Reasons (Not) to Be Cheerful

'Voltaire observed, “Doubt is not a pleasant condition, but certainty is absurd.” The U.S. stock market appears to be absurd,' writes the member of the asset allocation team at GMO LLC.

Never before have I seen a market so highly valued in the face of overwhelming uncertainty. Yet today the U.S. stock market stands at nosebleed-inducing levels of multiple, whilst the fundamentals seem more uncertain than ever before. It appears as though the U.S. stock market has drunk from Dr. Pangloss’ Kool-Aid – where everything is for the best in the best of all possible worlds. It is as if Mr. Market is taking a tail risk (albeit a good one) and pricing it with certainty.

Now let me be clear, I don’t claim to know the answers to any of the deep imponderables that face the world today. I have no idea what the shape of the recovery will be, I have no idea how easy it will be to get all the unemployed back to work. I have no idea if we will see a second wave of Covid-19 or what we will do if we do encounter such an event. But I do know that these questions exist. And that means I should demand a margin of safety – wriggle room for bad outcomes if you like. Mr. Market clearly does not share my view.

Instead, as best I can tell, the driving narrative behind a V-shaped recovery in the stock market seems to be centered on “The Fed” or, even more vaguely, “liquidity creation.” It is tricky to argue for any direct linkage from the Fed’s balance sheet expansion programs to equities. The vast majority of QE programs have really been about maturity transformation (swapping long debt for very short-term debt). Nor can one claim a good link between QEs to yields to equities.

In fact, during each of the three previous waves of QE, bond yields actually rose. In addition, yields around the world are low but you don’t see other equity markets sporting extreme valuations. So, I think that Fed-based explanations are at best ex post justifications for the performance of the stock market; at worst they are part of a dangerously incorrect narrative driving sentiment (and prices higher).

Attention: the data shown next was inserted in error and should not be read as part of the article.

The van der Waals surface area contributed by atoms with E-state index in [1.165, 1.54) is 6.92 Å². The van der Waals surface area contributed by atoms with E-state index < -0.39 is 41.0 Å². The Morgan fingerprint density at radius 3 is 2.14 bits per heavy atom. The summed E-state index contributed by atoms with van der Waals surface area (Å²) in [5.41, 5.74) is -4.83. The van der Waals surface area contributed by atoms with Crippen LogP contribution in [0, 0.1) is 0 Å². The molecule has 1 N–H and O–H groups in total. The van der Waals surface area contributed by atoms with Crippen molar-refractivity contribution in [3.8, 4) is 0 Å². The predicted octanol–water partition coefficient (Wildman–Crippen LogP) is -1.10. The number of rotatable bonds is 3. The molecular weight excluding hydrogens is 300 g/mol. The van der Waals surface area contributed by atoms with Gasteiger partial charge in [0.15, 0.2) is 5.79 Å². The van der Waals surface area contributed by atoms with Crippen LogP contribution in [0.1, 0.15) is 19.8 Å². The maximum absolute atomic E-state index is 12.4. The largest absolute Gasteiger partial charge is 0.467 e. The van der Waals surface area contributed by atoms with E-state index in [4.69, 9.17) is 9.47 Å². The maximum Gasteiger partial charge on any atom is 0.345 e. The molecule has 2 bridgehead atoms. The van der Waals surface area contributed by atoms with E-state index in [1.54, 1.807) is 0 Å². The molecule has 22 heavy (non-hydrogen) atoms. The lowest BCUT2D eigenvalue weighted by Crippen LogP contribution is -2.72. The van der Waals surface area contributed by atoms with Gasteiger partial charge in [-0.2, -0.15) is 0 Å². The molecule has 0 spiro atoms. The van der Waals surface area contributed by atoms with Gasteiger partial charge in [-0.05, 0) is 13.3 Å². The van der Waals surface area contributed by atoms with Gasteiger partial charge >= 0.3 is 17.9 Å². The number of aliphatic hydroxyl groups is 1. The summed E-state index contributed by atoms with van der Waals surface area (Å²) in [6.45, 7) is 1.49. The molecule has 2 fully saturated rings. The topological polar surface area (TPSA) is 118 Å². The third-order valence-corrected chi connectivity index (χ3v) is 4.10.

The U.S. stock market looks increasingly like the hapless Wile E. Coyote, running off the edge of a cliff in pursuit of the pesky Roadrunner but not yet realizing the ground beneath his feet had run out some time ago.

Investing is always about making decisions under a cloud of uncertainty. It is how one deals with the uncertainty that distinguishes the long-term value-based investor from the rest. Rather than acting as if the uncertainty doesn’t exist (the current fad), the value investor embraces it and demands a margin of safety to reflect the unknown. There is no margin of safety in the pricing of U.S. stocks today. Voltaire observed, “Doubt is not a pleasant condition, but certainty is absurd.” The U.S. stock market appears to be absurd.

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